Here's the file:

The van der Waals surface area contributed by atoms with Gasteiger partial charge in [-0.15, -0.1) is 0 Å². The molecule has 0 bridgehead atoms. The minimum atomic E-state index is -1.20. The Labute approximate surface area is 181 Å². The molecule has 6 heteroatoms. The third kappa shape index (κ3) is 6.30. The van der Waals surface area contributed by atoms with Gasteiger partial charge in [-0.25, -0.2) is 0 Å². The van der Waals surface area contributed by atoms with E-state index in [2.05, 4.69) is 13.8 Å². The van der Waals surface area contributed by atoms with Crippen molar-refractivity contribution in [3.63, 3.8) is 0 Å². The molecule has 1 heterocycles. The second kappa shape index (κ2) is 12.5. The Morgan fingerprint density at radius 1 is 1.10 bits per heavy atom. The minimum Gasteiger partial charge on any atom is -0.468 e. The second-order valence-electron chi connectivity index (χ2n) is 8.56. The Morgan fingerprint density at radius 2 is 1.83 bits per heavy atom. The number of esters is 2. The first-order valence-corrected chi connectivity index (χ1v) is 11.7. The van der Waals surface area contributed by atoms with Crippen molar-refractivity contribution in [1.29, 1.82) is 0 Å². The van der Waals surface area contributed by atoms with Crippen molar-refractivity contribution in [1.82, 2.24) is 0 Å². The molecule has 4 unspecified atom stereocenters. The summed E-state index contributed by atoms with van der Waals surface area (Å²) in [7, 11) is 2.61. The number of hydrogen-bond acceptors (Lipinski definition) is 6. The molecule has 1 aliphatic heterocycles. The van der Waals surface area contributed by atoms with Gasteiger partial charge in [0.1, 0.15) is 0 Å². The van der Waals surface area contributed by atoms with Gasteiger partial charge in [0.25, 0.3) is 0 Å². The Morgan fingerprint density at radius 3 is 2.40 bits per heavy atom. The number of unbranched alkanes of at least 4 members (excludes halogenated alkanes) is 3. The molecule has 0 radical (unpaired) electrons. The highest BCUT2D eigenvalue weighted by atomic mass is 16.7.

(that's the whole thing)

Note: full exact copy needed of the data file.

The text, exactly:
The van der Waals surface area contributed by atoms with Gasteiger partial charge in [-0.15, -0.1) is 0 Å². The molecule has 0 bridgehead atoms. The minimum atomic E-state index is -1.20. The Labute approximate surface area is 181 Å². The molecule has 6 heteroatoms. The third kappa shape index (κ3) is 6.30. The van der Waals surface area contributed by atoms with Gasteiger partial charge in [-0.25, -0.2) is 0 Å². The van der Waals surface area contributed by atoms with E-state index in [2.05, 4.69) is 13.8 Å². The van der Waals surface area contributed by atoms with Crippen molar-refractivity contribution in [3.63, 3.8) is 0 Å². The molecule has 1 heterocycles. The second kappa shape index (κ2) is 12.5. The Morgan fingerprint density at radius 1 is 1.10 bits per heavy atom. The minimum Gasteiger partial charge on any atom is -0.468 e. The second-order valence-electron chi connectivity index (χ2n) is 8.56. The Morgan fingerprint density at radius 2 is 1.83 bits per heavy atom. The number of esters is 2. The first-order valence-corrected chi connectivity index (χ1v) is 11.7. The van der Waals surface area contributed by atoms with Crippen molar-refractivity contribution in [1.29, 1.82) is 0 Å². The van der Waals surface area contributed by atoms with Crippen molar-refractivity contribution in [1.82, 2.24) is 0 Å². The molecule has 4 unspecified atom stereocenters. The summed E-state index contributed by atoms with van der Waals surface area (Å²) in [7, 11) is 2.61. The number of hydrogen-bond acceptors (Lipinski definition) is 6. The molecule has 1 aliphatic heterocycles. The van der Waals surface area contributed by atoms with Gasteiger partial charge in [0.1, 0.15) is 0 Å². The van der Waals surface area contributed by atoms with Gasteiger partial charge in [0.25, 0.3) is 0 Å². The Morgan fingerprint density at radius 3 is 2.40 bits per heavy atom. The number of unbranched alkanes of at least 4 members (excludes halogenated alkanes) is 3. The molecule has 0 radical (unpaired) electrons. The highest BCUT2D eigenvalue weighted by atomic mass is 16.7.